from the Melting Pot of the Pacific
What-the-Cotton-Pickin' Wines for Summer
For many years I wondered about the cotton-is-high part. In all the pictures of cotton fields I'd ever seen, the cotton always grew on these knee-high bushes. Then about five years ago I got hold of some authentic white cotton seeds, which I nursed into little sprouts and then popped into the ground. Within a year under the warm Hawaiian sun they had grown into five, six, nearly ten foot trees, throwing their soft, white, fluffy balls all over the yard!
So last year, a little tired of the snowy look, I decided to end it. Cut them down to the bare roots and threw some dirt over them. But wouldn't you know - within weeks they were back up, almost refreshed from their underground respite.
So this summer we'll be back out on the picnic table, enjoying the sky-high cotton. We recently special-ordered a paella pan and an excellent book on the fine art of backyard Spanish cookery called Paella!, by Penelope Casas. We'll drink some those lovely, light, lemony dry whites made from Spain's Albarino grape, and pop in some new CDs by the Buena Vista Social Club. I recommend the ones by the beautiful Omara Portuondo or the impassioned guitarist, Eliade Ochoa (Y el Cuarteto Patria). Oh, the Albarinos? One of those made by Morgadio ($14-$18) or Lusco ($16-$20).
But to tell you the truth, we're more likely to pop something in the oven that we can forget about for an hour; like a whole roaster chicken. Maybe stuff it with some rolled and prickled sweet Meyer lemon from our little bush-like tree (sitting next to elongating cottons), or tuck some twigs of thyme or rosemary underneath the oiled and crackling skin.
These are our versions of "chicken-everybody-loves"; or as the famous Cajun cook, Justin Wilson, calls them, "chicken-I-don't-know." I suspect that most everyone has them - dishes that don't need a fancy name to be good - and the choice of wines to drink with them should be equally natural, besides cold, dry and crackling fresh. No question about, California Chardonnay should do just fine. The commonly seen $8-$13 brands -- such as J. Lohr, Fetzer, Kendall-Jackson, or (my favorites) Heron and Murphy-Goode -- are all plenty soft and fruity enough to freshen the palate and bounce off the juicy, natural oils of the roasted, broiled, basted, or any easy-to-do chickens.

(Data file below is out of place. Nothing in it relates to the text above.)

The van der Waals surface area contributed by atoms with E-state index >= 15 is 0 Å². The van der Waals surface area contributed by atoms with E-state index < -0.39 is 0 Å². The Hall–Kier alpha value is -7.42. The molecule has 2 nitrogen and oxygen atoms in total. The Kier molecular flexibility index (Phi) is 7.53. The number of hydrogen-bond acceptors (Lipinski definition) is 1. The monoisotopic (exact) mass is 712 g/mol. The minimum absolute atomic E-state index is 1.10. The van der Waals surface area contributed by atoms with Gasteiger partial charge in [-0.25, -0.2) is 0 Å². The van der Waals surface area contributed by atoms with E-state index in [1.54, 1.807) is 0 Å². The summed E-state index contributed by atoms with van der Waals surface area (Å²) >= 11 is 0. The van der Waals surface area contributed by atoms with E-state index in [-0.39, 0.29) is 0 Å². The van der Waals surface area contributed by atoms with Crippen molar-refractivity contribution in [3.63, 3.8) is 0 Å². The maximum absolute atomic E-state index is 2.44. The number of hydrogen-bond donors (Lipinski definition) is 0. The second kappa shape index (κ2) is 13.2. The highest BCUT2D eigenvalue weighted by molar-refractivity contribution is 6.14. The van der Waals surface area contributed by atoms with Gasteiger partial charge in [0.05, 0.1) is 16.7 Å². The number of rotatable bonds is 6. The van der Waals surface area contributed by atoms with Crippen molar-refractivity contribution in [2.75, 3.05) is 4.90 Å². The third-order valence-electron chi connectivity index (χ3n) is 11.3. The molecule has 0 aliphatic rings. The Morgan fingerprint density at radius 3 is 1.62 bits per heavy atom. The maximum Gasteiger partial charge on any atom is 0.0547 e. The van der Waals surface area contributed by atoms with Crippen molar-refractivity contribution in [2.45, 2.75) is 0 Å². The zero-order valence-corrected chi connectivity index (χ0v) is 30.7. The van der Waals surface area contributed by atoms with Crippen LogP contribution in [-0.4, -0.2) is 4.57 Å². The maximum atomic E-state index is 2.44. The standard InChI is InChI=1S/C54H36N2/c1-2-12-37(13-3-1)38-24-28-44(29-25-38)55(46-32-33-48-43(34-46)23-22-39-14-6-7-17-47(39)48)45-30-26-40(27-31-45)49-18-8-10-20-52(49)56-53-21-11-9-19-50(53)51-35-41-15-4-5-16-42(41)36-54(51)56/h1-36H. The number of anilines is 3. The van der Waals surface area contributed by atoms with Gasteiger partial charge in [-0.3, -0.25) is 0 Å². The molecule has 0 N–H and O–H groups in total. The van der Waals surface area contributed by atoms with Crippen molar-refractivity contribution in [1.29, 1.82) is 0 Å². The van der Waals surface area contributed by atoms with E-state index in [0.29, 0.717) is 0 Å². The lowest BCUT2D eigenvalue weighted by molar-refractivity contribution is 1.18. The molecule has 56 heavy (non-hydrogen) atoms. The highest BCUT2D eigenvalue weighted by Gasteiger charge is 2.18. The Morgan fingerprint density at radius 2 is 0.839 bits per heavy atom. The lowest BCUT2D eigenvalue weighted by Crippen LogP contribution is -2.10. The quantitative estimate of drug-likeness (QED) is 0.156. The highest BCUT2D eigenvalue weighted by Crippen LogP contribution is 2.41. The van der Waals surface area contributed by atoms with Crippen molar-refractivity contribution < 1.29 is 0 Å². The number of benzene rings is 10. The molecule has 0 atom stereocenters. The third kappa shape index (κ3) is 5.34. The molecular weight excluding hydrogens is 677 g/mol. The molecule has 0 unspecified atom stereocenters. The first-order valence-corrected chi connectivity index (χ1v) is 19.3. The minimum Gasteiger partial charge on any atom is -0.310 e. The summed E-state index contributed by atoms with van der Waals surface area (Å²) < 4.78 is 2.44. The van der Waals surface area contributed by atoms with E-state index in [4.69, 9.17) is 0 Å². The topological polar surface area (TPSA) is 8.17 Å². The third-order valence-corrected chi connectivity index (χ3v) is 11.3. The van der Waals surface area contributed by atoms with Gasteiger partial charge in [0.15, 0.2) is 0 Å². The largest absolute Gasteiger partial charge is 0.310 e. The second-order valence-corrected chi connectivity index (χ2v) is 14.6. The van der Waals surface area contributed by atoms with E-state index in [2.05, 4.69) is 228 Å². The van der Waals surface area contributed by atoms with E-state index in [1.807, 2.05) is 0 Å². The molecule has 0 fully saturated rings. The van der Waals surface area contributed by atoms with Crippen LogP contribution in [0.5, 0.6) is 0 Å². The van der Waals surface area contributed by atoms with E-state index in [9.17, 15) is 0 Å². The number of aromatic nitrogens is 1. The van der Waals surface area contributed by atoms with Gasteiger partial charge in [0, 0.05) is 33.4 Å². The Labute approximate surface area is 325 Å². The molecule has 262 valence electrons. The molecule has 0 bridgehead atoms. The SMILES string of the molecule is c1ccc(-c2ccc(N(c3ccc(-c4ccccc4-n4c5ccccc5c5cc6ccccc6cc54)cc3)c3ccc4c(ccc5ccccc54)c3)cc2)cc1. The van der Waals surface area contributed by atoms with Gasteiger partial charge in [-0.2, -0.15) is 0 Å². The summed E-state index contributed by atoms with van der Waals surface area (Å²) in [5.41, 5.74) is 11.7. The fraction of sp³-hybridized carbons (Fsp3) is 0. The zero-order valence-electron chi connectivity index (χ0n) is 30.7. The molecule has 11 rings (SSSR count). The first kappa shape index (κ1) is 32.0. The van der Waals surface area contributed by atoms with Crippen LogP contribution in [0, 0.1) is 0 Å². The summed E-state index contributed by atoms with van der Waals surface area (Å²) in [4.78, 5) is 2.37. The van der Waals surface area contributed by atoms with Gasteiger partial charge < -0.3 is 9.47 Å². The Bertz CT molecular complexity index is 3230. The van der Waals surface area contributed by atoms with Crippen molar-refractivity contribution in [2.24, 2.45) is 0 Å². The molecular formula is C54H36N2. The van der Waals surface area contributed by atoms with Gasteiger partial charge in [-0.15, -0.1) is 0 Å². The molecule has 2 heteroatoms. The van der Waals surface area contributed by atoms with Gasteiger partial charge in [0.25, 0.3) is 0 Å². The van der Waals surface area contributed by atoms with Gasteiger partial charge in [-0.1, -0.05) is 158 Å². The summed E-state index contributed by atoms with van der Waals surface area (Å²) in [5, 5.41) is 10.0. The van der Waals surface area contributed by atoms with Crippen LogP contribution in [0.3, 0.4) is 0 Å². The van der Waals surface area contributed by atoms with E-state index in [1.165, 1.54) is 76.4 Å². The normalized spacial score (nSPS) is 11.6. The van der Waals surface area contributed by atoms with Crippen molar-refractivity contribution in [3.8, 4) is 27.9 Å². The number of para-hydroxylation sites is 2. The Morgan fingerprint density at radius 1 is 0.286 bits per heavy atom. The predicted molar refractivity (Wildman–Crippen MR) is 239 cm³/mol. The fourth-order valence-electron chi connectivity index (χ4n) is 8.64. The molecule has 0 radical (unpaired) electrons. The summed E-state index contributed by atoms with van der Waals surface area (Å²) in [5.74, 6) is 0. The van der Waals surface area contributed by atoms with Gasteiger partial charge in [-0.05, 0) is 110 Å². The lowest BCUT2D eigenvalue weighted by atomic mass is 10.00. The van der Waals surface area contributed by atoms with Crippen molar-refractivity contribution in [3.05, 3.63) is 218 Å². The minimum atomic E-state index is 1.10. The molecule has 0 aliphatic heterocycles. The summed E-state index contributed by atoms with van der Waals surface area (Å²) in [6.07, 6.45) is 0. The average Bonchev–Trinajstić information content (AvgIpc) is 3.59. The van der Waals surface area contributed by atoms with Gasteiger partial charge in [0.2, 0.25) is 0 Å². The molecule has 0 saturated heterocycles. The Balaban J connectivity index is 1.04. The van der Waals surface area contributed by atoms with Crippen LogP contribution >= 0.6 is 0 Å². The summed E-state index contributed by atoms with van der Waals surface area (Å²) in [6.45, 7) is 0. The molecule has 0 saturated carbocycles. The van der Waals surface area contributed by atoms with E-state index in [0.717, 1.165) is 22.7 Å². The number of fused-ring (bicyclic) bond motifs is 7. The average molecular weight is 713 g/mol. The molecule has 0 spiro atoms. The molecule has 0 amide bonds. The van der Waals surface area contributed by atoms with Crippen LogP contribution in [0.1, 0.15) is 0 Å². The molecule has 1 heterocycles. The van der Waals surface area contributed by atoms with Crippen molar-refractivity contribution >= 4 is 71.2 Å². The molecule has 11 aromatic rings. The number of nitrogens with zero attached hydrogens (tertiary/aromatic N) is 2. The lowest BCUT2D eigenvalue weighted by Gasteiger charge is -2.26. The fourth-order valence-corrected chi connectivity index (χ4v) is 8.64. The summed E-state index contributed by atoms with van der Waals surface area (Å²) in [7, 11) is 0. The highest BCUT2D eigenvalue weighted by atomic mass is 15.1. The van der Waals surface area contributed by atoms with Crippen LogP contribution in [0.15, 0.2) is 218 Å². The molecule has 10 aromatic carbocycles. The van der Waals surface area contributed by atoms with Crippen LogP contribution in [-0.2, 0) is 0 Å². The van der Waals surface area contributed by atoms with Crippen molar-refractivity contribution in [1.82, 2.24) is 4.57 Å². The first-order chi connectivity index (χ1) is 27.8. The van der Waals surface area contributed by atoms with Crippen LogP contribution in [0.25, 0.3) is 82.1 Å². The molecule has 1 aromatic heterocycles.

But when the temperature starts to approach 90 even where it's cool and shady, the lighter, easier choice would be a dry California Sauvignon Blanc (also often sold as Fumé Blanc), which does better in the heat because it tends to be around a couple of percentage points lower in alcohol than the average Chardonnay. The Murphy-Goode Fumé Blanc ($9-$13) can always be depended upon for fresh, melony fruit flavors with smooth yet crisply acidic qualities.
If you roast your chicken in an outdoor smoker, the lightly smoky-oaked, aromatic Dry Creek Vineyards Fumé Blanc ($12-$15) might be even better. Slightly higher in price ($13-$16) as well as in refinement and rich, almost wildflowery fragrances are the Sauvignon Blancs by St. Supery, Frog's Leap, Kunde, and Iron Horse. The music? I recommend something equally easy, and which swings with the faintest breeze; like some Hawaiian slack key, some original Bob Wills (and his Texas Playboys), or Asleep at the Wheel's recent "Ride with Bob."
The choices aren't mysterious or particularly difficult. Good food and wine never should be. In fact, like the summer heat and cotton trees with minds of their own, it's usually better to just sit back and enjoy them as they come!
June 12, 2000